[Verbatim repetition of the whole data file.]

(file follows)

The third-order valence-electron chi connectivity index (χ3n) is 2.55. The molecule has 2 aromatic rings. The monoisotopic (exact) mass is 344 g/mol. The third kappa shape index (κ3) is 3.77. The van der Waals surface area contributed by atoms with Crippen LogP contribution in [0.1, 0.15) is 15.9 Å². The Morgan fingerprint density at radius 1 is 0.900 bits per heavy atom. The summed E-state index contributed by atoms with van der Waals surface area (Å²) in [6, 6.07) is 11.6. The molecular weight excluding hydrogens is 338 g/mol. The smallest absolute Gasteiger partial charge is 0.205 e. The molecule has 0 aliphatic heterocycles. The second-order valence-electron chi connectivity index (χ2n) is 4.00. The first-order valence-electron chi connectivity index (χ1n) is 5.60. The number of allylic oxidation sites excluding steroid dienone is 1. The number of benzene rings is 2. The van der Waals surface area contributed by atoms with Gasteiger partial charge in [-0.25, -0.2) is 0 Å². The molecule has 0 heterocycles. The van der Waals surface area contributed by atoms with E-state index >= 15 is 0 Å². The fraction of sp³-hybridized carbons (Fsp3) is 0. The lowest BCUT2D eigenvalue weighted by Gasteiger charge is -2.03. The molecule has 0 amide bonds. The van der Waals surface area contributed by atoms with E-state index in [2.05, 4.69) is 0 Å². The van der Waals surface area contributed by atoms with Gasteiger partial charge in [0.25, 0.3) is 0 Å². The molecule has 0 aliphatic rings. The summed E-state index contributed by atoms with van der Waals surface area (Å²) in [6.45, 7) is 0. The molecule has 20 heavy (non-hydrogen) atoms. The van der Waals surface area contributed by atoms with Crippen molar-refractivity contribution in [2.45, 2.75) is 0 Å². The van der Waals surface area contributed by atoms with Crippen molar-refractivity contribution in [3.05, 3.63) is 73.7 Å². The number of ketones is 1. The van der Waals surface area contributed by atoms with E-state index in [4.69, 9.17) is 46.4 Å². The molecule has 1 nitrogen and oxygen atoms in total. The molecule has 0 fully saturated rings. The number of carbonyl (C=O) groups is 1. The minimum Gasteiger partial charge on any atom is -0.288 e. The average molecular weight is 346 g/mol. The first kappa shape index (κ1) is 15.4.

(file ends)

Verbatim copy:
The third-order valence-electron chi connectivity index (χ3n) is 2.55. The molecule has 2 aromatic rings. The monoisotopic (exact) mass is 344 g/mol. The third kappa shape index (κ3) is 3.77. The van der Waals surface area contributed by atoms with Crippen LogP contribution in [0.1, 0.15) is 15.9 Å². The Morgan fingerprint density at radius 1 is 0.900 bits per heavy atom. The summed E-state index contributed by atoms with van der Waals surface area (Å²) in [6, 6.07) is 11.6. The molecular weight excluding hydrogens is 338 g/mol. The smallest absolute Gasteiger partial charge is 0.205 e. The molecule has 0 aliphatic heterocycles. The second-order valence-electron chi connectivity index (χ2n) is 4.00. The first-order valence-electron chi connectivity index (χ1n) is 5.60. The number of allylic oxidation sites excluding steroid dienone is 1. The number of benzene rings is 2. The van der Waals surface area contributed by atoms with Gasteiger partial charge in [-0.25, -0.2) is 0 Å². The molecule has 0 heterocycles. The van der Waals surface area contributed by atoms with E-state index >= 15 is 0 Å². The fraction of sp³-hybridized carbons (Fsp3) is 0. The lowest BCUT2D eigenvalue weighted by Gasteiger charge is -2.03. The molecule has 0 amide bonds. The van der Waals surface area contributed by atoms with E-state index in [2.05, 4.69) is 0 Å². The van der Waals surface area contributed by atoms with Gasteiger partial charge in [0.25, 0.3) is 0 Å². The molecule has 0 aliphatic rings. The summed E-state index contributed by atoms with van der Waals surface area (Å²) in [6.45, 7) is 0. The molecule has 20 heavy (non-hydrogen) atoms. The van der Waals surface area contributed by atoms with Crippen molar-refractivity contribution in [2.45, 2.75) is 0 Å². The van der Waals surface area contributed by atoms with Crippen molar-refractivity contribution in [3.05, 3.63) is 73.7 Å². The number of ketones is 1. The van der Waals surface area contributed by atoms with E-state index in [4.69, 9.17) is 46.4 Å². The molecule has 1 nitrogen and oxygen atoms in total. The molecule has 0 fully saturated rings. The number of carbonyl (C=O) groups is 1. The minimum Gasteiger partial charge on any atom is -0.288 e. The average molecular weight is 346 g/mol. The first kappa shape index (κ1) is 15.4.